People who were digitally illiterate were most likely to be dependent on intermediaries to help them access digital services provided by the government. In several situations this increased their vulnerability to corruption, making them pay more than the government-mandates prices for accessing services. Finally, there were those unaware of accountability mechanisms. This happened because of a lack of awareness or clarity regarding which mechanisms to use for what type of demand, the fragmented nature of the mechanisms in place, as well as the lack of trust built by the government in these systems and the people working to resolve the issues.

Digitalisation of governance not a panacea

While accountability mechanisms might be present on paper, the mechanisms were highly fragmented and few people aired their grievances through these mechanisms. When claims and demands were sought, it was often through individualised ways, with a minority using hotlines. An even smaller proportion of citizens used online systems to report complaints and we found almost no forms of collective action demanding accountability.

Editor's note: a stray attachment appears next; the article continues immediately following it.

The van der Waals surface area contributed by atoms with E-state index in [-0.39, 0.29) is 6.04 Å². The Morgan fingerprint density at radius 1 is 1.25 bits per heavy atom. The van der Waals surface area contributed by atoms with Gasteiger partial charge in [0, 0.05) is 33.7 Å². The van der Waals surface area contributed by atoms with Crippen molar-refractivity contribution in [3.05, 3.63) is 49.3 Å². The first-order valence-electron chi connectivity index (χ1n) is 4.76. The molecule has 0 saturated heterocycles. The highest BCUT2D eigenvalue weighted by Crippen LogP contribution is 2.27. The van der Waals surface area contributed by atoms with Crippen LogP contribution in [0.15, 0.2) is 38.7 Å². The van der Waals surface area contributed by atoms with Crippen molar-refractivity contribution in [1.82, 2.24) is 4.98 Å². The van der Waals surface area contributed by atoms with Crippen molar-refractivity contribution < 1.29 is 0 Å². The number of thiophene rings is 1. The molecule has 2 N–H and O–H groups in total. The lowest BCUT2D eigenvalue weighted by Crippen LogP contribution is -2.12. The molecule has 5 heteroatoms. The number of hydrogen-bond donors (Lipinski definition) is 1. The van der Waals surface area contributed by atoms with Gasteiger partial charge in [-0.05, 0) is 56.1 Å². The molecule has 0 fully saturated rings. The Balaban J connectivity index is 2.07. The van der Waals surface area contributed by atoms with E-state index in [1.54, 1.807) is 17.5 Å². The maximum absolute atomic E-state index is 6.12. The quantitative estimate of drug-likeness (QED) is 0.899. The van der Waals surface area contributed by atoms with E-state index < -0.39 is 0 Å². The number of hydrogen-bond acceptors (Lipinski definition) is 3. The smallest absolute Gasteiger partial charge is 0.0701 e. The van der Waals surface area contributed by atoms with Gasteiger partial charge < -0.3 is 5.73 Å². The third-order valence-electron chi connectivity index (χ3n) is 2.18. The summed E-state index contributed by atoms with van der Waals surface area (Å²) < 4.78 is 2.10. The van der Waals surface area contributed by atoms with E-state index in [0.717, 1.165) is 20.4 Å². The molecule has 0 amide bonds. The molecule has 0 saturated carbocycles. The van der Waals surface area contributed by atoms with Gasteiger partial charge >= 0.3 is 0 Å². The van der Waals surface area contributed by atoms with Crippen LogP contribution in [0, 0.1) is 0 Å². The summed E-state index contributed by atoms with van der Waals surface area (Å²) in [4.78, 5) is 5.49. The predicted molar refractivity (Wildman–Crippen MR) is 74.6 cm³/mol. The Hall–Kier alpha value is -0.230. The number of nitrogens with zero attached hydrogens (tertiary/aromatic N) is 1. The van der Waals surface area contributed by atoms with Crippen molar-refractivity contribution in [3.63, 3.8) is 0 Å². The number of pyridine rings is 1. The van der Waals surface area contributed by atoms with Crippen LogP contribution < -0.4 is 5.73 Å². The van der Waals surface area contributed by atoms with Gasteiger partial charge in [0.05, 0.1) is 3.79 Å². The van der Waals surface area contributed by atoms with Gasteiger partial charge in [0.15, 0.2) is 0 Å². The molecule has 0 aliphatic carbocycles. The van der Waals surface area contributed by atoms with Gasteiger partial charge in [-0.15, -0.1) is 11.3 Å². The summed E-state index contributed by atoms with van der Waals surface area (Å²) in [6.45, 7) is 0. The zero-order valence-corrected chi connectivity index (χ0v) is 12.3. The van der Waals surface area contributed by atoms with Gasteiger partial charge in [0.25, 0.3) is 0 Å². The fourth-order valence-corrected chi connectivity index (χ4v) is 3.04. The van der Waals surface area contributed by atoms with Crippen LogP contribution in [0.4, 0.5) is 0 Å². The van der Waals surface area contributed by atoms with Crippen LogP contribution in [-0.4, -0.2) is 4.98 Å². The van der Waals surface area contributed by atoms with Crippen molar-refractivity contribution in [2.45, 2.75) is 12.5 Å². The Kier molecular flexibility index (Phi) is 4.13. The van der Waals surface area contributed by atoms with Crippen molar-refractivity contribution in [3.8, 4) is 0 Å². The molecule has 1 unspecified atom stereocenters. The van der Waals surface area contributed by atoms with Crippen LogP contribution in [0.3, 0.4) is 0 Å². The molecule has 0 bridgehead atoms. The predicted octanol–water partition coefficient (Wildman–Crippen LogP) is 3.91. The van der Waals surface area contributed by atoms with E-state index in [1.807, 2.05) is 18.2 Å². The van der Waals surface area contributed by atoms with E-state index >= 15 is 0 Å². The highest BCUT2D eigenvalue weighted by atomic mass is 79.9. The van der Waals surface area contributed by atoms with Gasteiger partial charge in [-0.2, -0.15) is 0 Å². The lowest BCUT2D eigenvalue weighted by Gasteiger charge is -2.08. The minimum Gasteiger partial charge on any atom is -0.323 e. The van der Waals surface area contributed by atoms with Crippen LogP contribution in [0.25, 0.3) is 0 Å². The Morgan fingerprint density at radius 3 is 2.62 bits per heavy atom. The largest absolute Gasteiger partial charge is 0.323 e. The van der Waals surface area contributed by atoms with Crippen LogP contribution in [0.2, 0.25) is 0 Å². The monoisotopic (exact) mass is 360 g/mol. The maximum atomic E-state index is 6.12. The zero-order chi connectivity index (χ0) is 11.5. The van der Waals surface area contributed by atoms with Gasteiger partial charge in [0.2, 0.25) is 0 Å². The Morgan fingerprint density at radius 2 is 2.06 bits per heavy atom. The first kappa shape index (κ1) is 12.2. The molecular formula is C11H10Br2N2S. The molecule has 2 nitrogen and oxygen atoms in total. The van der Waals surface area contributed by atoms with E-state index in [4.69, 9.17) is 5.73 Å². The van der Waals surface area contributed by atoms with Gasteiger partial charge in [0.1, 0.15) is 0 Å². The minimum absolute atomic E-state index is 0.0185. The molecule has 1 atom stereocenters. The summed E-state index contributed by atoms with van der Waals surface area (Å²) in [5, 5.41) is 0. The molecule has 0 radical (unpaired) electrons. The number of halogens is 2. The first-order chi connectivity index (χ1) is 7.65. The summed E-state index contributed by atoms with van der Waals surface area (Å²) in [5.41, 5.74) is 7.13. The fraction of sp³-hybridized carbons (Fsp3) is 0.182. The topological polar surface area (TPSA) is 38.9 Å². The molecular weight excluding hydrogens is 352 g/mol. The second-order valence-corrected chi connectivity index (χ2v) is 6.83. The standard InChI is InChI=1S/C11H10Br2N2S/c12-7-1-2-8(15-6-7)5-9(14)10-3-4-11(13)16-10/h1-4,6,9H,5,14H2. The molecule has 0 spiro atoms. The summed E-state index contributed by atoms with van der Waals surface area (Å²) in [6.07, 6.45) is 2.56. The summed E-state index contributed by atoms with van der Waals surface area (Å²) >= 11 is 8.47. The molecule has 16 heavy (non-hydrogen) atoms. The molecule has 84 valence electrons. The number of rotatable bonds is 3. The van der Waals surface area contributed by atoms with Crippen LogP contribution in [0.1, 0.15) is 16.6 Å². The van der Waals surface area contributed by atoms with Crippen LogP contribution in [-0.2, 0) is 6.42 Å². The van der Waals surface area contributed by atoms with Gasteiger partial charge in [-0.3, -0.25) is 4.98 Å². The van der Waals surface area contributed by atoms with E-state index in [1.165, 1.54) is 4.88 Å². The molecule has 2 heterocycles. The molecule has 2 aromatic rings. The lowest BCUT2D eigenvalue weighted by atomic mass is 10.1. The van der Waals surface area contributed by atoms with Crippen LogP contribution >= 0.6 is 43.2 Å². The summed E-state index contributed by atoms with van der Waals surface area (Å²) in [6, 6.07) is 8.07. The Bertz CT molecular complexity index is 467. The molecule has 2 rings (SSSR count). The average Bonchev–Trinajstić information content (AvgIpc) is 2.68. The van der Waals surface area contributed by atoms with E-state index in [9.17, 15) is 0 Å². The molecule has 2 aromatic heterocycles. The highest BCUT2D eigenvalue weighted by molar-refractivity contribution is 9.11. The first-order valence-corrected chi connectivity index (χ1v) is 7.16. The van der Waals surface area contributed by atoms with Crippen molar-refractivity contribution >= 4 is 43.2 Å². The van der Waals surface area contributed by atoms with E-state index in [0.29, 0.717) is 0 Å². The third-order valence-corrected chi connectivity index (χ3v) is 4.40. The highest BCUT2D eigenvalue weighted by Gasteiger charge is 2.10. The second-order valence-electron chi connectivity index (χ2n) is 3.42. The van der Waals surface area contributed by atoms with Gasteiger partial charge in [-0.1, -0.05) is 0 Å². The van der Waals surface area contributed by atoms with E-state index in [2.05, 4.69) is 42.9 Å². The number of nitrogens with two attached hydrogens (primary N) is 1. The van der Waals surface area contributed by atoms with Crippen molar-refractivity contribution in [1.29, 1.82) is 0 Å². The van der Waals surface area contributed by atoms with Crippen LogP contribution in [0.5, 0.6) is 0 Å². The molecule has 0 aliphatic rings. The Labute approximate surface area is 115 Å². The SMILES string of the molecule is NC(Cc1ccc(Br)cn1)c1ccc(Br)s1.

Digitalisation of government services and social protection is often framed as a solution to human errors and corruption, but our findings reveal that it comes with its own share of problems. Digitalisation of government services can be vulnerable to lack of transparency on processes, rent-seeking behaviour, abuse in accessing digital services, and data security. Without the necessary digital infrastructure and ecosystem which allows everyone to freely access services in an informed way, many citizens became dependent on intermediaries and rent-seeking actors to help them access these services. Additionally, the fragmented accountability mechanisms lead to unawareness of mechanisms from the perspective of citizens and a lack of a holistic picture on grievances for the state.

Further reading:

CLEAR Synthesis paper 4: Accountability and Citizen–State Relations in Bangladesh: Findings from the CLEAR Programme

Miguel Loureiro
Niranjan Nampoothiri